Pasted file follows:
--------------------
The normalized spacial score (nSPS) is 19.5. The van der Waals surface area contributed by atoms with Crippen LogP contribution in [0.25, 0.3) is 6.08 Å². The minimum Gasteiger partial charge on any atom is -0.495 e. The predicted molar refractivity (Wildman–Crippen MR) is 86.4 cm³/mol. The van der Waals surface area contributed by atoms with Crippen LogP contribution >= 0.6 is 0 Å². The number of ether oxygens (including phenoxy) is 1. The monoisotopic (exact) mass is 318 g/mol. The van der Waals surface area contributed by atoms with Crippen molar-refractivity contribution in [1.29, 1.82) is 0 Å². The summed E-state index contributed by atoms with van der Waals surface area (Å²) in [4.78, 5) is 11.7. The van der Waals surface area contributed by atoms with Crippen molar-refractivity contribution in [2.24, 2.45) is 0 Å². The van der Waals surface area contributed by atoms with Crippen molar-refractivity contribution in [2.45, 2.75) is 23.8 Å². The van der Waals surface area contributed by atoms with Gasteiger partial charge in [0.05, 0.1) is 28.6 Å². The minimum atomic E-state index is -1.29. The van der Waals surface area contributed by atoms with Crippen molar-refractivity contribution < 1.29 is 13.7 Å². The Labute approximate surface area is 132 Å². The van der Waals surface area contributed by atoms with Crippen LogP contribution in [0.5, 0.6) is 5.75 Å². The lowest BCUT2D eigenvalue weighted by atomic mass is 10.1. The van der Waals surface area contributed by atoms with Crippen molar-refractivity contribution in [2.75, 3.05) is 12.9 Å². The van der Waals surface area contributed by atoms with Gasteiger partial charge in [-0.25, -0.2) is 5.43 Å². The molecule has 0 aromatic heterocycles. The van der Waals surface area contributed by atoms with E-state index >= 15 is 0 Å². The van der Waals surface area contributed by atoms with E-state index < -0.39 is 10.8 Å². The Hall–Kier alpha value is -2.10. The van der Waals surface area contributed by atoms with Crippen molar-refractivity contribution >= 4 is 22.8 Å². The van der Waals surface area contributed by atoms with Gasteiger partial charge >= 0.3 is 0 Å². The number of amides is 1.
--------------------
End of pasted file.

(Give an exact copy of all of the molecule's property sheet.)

The normalized spacial score (nSPS) is 19.5. The van der Waals surface area contributed by atoms with Crippen LogP contribution in [0.25, 0.3) is 6.08 Å². The minimum Gasteiger partial charge on any atom is -0.495 e. The predicted molar refractivity (Wildman–Crippen MR) is 86.4 cm³/mol. The van der Waals surface area contributed by atoms with Crippen LogP contribution >= 0.6 is 0 Å². The number of ether oxygens (including phenoxy) is 1. The monoisotopic (exact) mass is 318 g/mol. The van der Waals surface area contributed by atoms with Crippen molar-refractivity contribution in [1.29, 1.82) is 0 Å². The summed E-state index contributed by atoms with van der Waals surface area (Å²) in [4.78, 5) is 11.7. The van der Waals surface area contributed by atoms with Crippen molar-refractivity contribution in [2.24, 2.45) is 0 Å². The van der Waals surface area contributed by atoms with Crippen molar-refractivity contribution in [2.45, 2.75) is 23.8 Å². The van der Waals surface area contributed by atoms with Gasteiger partial charge in [0.05, 0.1) is 28.6 Å². The minimum atomic E-state index is -1.29. The van der Waals surface area contributed by atoms with Crippen molar-refractivity contribution < 1.29 is 13.7 Å². The Labute approximate surface area is 132 Å². The van der Waals surface area contributed by atoms with Crippen LogP contribution in [0.5, 0.6) is 5.75 Å². The lowest BCUT2D eigenvalue weighted by atomic mass is 10.1. The van der Waals surface area contributed by atoms with Crippen molar-refractivity contribution in [2.75, 3.05) is 12.9 Å². The van der Waals surface area contributed by atoms with Gasteiger partial charge in [-0.25, -0.2) is 5.43 Å². The molecule has 0 aromatic heterocycles. The van der Waals surface area contributed by atoms with E-state index >= 15 is 0 Å². The van der Waals surface area contributed by atoms with E-state index < -0.39 is 10.8 Å². The Hall–Kier alpha value is -2.10. The van der Waals surface area contributed by atoms with Crippen molar-refractivity contribution >= 4 is 22.8 Å². The van der Waals surface area contributed by atoms with Gasteiger partial charge >= 0.3 is 0 Å². The number of amides is 1.